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Examine what Theists understand as the Problem of Evil.

Uploaded by *katie_pierce* on Nov 01, 2002

It is impossible to deny the existence of evil in the world as we as human beings experience pain and suffering every day. It is generally accepted that there are two different types of evil – natural and moral. Moral evil is caused by human beings and occurs when humans inflict suffering on other people (e.g. world wars, the Holocaust), animals (e.g. animal testing) or the environment (e.g. pollution, destroying the rainforests). Natural evil is not caused by humans and occurs naturally in the world – e.g. earthquakes, droughts and cancer. However, not all evils can be easily separated into these categories as humans can contribute to natural evils – i.e. although cancer is a naturally occurring disease, humans often do things which bring it about.

The problem is not the evil itself but the fact that it exists in the first place. The problem of evil is a problem caused by the nature of God. If we believe that God created everything (‘creatio ex nihilo’), then he has total responsibility for the existence of evil as he must have created it. This provokes the question: why did God create evil or why does he allow evil to exist?

The God of classical theism is all good and all-powerful. This suggests that he would want to remove evil for the good of the human race and is able to do so. Therefore, if God is all good and all-powerful then there should be no evil in the world. However, there clearly is evil in the world. This brings about the following possibilities and questions.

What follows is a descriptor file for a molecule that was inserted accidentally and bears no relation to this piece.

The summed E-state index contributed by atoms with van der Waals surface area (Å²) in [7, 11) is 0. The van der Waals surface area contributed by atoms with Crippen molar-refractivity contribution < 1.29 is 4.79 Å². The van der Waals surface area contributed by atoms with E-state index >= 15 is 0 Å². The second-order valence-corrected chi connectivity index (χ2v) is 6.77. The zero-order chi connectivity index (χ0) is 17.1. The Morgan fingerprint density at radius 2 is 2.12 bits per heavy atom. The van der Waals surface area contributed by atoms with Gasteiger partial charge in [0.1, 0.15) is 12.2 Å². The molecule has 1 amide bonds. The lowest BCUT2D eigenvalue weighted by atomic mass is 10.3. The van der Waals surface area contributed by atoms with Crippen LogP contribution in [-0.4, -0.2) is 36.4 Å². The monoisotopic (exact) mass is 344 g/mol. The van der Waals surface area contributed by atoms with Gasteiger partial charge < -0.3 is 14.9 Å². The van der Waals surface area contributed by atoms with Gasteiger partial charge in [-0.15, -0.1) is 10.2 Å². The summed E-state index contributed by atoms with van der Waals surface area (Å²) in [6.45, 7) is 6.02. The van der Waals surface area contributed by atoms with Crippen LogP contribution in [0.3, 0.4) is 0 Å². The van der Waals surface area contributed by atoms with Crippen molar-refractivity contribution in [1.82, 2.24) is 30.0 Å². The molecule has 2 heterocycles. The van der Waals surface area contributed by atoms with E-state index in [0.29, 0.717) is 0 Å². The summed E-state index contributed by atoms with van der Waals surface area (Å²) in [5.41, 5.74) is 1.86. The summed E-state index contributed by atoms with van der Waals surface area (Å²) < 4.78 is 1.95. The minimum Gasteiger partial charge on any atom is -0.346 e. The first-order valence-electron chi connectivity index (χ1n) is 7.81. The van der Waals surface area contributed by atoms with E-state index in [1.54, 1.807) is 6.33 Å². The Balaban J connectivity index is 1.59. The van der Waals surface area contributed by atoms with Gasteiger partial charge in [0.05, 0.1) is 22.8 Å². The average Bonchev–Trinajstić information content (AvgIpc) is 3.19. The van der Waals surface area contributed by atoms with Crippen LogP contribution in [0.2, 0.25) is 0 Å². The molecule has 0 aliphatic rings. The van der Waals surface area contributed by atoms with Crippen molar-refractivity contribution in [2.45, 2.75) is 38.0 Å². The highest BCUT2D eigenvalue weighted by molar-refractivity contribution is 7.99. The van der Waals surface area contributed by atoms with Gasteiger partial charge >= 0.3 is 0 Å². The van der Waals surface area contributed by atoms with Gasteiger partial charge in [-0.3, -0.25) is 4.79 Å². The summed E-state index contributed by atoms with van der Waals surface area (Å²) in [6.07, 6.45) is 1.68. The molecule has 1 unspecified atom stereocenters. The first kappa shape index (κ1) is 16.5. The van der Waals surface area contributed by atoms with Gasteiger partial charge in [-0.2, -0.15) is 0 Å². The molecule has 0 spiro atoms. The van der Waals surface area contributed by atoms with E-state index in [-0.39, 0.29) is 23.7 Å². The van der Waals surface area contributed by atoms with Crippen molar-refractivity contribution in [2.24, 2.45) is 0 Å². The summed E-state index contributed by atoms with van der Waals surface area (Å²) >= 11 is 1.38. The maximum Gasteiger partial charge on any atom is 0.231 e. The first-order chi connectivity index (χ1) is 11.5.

God is not good all good – is he a malevolent God?

God is not all-powerful – is he worthy of worship?

God does not exist.

This is the problem of evil. Augustine summed it up most effectively when he said, ‘Either God cannot abolish evil or he will not. If he cannot then he is not all-powerful. If he will not then he is not all good.’ Augustine viewed evil as merely the absence of good just as dark is the absence of light, a non-being – ‘a name for nothing but the want of good’. He looked to the Bible to account for the existence of God and believed that the fall of humanity from grace, as shown in Genesis, showed the origin of evil. He believed that evil came into the world because human beings had deliberately turned...

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Uploaded by:   *katie_pierce*

Date:   11/01/2002

Category:   Religion

Length:   14 pages (3,145 words)

Views:   1449

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